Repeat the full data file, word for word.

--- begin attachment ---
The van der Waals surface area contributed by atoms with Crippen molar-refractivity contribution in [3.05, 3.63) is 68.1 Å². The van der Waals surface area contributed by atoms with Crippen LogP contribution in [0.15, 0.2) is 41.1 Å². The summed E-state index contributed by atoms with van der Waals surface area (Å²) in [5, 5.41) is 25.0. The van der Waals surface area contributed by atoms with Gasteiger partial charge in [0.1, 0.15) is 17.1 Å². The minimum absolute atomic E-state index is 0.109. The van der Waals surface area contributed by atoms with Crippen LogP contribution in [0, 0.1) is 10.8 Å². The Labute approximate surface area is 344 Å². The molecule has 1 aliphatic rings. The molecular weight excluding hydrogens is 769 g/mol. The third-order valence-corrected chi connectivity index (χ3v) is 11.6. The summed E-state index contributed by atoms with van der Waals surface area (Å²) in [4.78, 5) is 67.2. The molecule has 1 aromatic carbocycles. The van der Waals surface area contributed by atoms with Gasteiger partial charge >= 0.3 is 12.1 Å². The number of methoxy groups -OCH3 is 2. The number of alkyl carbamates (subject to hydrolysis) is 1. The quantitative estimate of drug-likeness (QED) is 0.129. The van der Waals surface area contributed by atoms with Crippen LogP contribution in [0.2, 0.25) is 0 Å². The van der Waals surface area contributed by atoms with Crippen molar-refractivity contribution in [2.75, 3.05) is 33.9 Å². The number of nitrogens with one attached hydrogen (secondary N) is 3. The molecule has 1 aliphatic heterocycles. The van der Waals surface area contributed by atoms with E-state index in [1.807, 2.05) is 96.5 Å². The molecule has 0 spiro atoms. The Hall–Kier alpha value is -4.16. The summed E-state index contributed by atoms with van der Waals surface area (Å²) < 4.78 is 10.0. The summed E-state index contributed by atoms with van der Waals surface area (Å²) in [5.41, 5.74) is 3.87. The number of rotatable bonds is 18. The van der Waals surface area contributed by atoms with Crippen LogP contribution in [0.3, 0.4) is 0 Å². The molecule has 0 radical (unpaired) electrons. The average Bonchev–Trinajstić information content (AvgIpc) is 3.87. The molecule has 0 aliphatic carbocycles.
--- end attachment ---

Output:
The van der Waals surface area contributed by atoms with Crippen molar-refractivity contribution in [3.05, 3.63) is 68.1 Å². The van der Waals surface area contributed by atoms with Crippen LogP contribution in [0.15, 0.2) is 41.1 Å². The summed E-state index contributed by atoms with van der Waals surface area (Å²) in [5, 5.41) is 25.0. The van der Waals surface area contributed by atoms with Gasteiger partial charge in [0.1, 0.15) is 17.1 Å². The minimum absolute atomic E-state index is 0.109. The van der Waals surface area contributed by atoms with Crippen LogP contribution in [0, 0.1) is 10.8 Å². The Labute approximate surface area is 344 Å². The molecule has 1 aliphatic rings. The molecular weight excluding hydrogens is 769 g/mol. The third-order valence-corrected chi connectivity index (χ3v) is 11.6. The summed E-state index contributed by atoms with van der Waals surface area (Å²) in [4.78, 5) is 67.2. The molecule has 1 aromatic carbocycles. The van der Waals surface area contributed by atoms with Gasteiger partial charge >= 0.3 is 12.1 Å². The number of methoxy groups -OCH3 is 2. The number of alkyl carbamates (subject to hydrolysis) is 1. The quantitative estimate of drug-likeness (QED) is 0.129. The van der Waals surface area contributed by atoms with Crippen LogP contribution in [0.2, 0.25) is 0 Å². The van der Waals surface area contributed by atoms with Crippen molar-refractivity contribution in [2.75, 3.05) is 33.9 Å². The number of nitrogens with one attached hydrogen (secondary N) is 3. The molecule has 1 aliphatic heterocycles. The van der Waals surface area contributed by atoms with E-state index in [1.807, 2.05) is 96.5 Å². The molecule has 0 spiro atoms. The Hall–Kier alpha value is -4.16. The summed E-state index contributed by atoms with van der Waals surface area (Å²) < 4.78 is 10.0. The summed E-state index contributed by atoms with van der Waals surface area (Å²) in [5.41, 5.74) is 3.87. The number of rotatable bonds is 18. The van der Waals surface area contributed by atoms with Crippen LogP contribution in [0.3, 0.4) is 0 Å². The molecule has 0 radical (unpaired) electrons. The average Bonchev–Trinajstić information content (AvgIpc) is 3.87. The molecule has 0 aliphatic carbocycles.